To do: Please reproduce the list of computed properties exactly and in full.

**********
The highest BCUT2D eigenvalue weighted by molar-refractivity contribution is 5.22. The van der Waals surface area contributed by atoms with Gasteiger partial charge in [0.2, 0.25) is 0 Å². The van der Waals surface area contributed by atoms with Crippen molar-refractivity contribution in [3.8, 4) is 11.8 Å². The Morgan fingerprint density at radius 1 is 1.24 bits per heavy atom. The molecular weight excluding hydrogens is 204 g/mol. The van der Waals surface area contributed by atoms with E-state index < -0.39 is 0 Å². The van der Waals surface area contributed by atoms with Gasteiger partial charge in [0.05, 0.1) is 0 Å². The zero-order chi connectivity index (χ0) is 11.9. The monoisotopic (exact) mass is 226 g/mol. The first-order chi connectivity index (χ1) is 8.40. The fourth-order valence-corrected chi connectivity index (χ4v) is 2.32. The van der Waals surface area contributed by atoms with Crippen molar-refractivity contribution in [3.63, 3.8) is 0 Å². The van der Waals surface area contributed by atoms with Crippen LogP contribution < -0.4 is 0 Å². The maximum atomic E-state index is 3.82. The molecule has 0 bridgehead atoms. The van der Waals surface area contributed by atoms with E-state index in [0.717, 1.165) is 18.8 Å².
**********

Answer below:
The highest BCUT2D eigenvalue weighted by molar-refractivity contribution is 5.22. The van der Waals surface area contributed by atoms with Gasteiger partial charge in [0.2, 0.25) is 0 Å². The van der Waals surface area contributed by atoms with Crippen molar-refractivity contribution in [3.8, 4) is 11.8 Å². The Morgan fingerprint density at radius 1 is 1.24 bits per heavy atom. The molecular weight excluding hydrogens is 204 g/mol. The van der Waals surface area contributed by atoms with E-state index < -0.39 is 0 Å². The van der Waals surface area contributed by atoms with Gasteiger partial charge in [0.05, 0.1) is 0 Å². The zero-order chi connectivity index (χ0) is 11.9. The monoisotopic (exact) mass is 226 g/mol. The first-order chi connectivity index (χ1) is 8.40. The fourth-order valence-corrected chi connectivity index (χ4v) is 2.32. The van der Waals surface area contributed by atoms with Crippen molar-refractivity contribution in [3.63, 3.8) is 0 Å². The van der Waals surface area contributed by atoms with Crippen LogP contribution < -0.4 is 0 Å². The maximum atomic E-state index is 3.82. The molecule has 0 bridgehead atoms. The van der Waals surface area contributed by atoms with E-state index in [0.717, 1.165) is 18.8 Å².